Preparing for a divorce is a lot more than just picking up the phone and calling an attorney. There are the emotional aspects, financial, legal, and, of course, there are parenting issues. It means figuring out what life is going to look like when it's all said and done and includes preparing your children for the transition. For the stay-at-home mom, there are additional concerns around income.
When you realize that your marriage is over, it's normal to feel a variety of emotions. Over time, you'll experience all of the stages of grief. You'll be grieving not only the loss of your relationship but also the loss of the dreams that you...
Update all of your passwords to something that your soon-to-be-ex will not be able to guess.
It is not uncommon for married couples to share (formally or informally) an email address. As you move from a joint identity to a separate one, it's important for you to be able to use email freely. This is often a cost-effective method of communicating with your attorney.
Credit Karma is a free resource you can use to monitor your credit report. It also allows you to monitor your credit score. As you review your credit report, make sure there are no surprises. If there is anything that should not be in your report, you can dispute it with the creditor.
If you only have joint bank and/or credit card accounts, it is important that you...
I find myself supporting quite a few stay-at-home moms with their divorces. I think that's because stay-at-home moms know with absolute certainty that they cannot afford to make costly financial mistakes in their divorce settlements. When you don't have your own income and your income is entirely dependent on someone else, you can feel extremely vulnerable when going through a divorce.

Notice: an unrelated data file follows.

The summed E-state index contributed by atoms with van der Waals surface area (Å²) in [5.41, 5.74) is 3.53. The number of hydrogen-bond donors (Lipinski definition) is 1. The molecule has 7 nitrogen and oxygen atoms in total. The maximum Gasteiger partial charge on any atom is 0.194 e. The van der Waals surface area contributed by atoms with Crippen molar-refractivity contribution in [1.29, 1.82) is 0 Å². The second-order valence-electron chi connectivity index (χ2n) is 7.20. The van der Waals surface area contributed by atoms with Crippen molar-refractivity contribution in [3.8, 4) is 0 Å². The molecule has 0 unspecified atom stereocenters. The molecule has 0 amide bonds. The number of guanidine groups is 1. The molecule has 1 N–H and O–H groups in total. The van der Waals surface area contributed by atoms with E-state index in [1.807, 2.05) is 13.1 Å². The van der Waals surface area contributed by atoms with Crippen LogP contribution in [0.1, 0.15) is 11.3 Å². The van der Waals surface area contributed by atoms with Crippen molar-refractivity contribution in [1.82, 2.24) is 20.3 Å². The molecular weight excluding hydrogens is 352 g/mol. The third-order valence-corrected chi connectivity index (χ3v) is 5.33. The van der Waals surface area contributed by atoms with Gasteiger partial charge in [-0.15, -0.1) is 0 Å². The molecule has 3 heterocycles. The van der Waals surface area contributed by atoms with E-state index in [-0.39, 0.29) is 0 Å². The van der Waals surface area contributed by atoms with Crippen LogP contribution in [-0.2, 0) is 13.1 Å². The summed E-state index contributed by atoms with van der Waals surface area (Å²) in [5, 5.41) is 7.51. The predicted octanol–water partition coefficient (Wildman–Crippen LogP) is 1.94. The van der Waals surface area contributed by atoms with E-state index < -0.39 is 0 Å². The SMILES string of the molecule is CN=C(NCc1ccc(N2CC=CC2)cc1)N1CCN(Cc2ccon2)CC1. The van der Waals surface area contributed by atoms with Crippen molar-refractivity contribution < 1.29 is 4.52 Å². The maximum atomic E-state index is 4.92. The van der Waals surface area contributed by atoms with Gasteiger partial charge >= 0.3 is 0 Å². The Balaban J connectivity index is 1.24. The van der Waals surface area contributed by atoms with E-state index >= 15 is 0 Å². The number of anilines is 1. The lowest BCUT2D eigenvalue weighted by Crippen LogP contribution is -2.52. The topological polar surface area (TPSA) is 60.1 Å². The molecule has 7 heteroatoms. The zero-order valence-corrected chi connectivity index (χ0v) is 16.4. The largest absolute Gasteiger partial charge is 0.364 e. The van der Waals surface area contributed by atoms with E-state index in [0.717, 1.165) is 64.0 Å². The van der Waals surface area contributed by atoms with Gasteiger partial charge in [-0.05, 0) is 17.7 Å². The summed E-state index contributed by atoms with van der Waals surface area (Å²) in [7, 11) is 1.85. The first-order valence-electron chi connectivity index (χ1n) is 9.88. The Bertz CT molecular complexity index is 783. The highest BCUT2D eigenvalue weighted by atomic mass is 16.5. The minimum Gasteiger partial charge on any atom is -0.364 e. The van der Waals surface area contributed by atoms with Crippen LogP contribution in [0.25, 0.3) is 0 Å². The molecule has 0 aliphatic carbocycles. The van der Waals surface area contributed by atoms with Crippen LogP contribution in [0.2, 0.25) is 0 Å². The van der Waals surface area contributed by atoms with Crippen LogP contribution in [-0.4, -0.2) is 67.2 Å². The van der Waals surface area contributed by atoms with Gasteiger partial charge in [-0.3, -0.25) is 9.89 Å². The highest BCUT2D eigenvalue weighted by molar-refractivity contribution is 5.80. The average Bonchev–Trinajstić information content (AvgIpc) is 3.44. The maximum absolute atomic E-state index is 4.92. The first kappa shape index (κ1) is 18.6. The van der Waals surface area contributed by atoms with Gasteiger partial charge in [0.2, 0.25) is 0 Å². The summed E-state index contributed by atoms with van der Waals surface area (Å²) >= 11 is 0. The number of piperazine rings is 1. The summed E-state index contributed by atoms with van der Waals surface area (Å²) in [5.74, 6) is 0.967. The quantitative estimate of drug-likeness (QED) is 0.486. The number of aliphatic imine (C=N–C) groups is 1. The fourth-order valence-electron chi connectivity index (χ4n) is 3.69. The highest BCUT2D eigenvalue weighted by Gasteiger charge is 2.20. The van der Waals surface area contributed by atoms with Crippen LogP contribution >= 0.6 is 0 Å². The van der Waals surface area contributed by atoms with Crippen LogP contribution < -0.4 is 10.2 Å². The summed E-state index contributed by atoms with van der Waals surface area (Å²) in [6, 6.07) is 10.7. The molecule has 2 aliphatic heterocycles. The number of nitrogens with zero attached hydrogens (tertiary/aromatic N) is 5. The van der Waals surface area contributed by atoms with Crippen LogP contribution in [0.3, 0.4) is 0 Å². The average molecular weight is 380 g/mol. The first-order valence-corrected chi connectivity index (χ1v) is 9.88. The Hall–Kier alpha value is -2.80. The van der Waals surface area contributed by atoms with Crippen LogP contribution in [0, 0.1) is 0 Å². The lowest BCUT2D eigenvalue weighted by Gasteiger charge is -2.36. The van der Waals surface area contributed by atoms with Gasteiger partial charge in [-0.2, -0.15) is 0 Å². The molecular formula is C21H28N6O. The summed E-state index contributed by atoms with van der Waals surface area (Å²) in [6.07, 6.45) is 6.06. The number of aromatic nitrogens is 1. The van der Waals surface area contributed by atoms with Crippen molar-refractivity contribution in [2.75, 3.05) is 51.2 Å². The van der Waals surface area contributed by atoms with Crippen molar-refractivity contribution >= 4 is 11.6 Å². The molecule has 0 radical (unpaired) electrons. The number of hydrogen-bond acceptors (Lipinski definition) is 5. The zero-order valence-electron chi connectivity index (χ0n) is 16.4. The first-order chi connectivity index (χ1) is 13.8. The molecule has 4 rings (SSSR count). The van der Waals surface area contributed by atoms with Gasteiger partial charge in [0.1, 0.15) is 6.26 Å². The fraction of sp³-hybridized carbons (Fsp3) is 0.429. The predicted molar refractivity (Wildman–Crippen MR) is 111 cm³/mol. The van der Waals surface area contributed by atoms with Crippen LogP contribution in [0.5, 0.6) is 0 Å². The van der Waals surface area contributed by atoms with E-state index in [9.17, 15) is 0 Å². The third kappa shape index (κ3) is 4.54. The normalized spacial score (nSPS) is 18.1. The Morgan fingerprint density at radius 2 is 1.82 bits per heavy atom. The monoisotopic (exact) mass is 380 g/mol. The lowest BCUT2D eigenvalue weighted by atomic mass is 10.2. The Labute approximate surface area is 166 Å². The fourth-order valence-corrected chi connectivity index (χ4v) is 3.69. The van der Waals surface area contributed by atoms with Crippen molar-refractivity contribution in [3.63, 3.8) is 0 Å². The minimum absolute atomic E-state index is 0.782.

Beyond merely being vulnerable, many stay-at-home moms feel real barriers to getting the advice they need when going through a divorce, especially those who do not have access to money of their own. Here are some professional tips for stay-at-home moms.
On television, it all seems to happen quickly - there's no time for preparing for divorce. One partner walks in the door and announces, “I want a divorce!” The other couple has a big fight, and one of them says, “That’s it! I’m filing for divorce!”
In many “real life” instances, divorce is more of a slow burn. Sure there are those times when spouses angrily separate and one or the other moves out. However, in many cases, you see it coming, sometimes years in advance.
Because of this, you want to take the time to be financially prepared – especially if you’re the one initiating the divorce from your spouse.
Every divorce is unique, but there are certain documents and financial paperwork required when you’re filing, whether you’re using a divorce mediator or working with attorneys. It’s wise to get your financial house in order and gather required documentation before you reach out...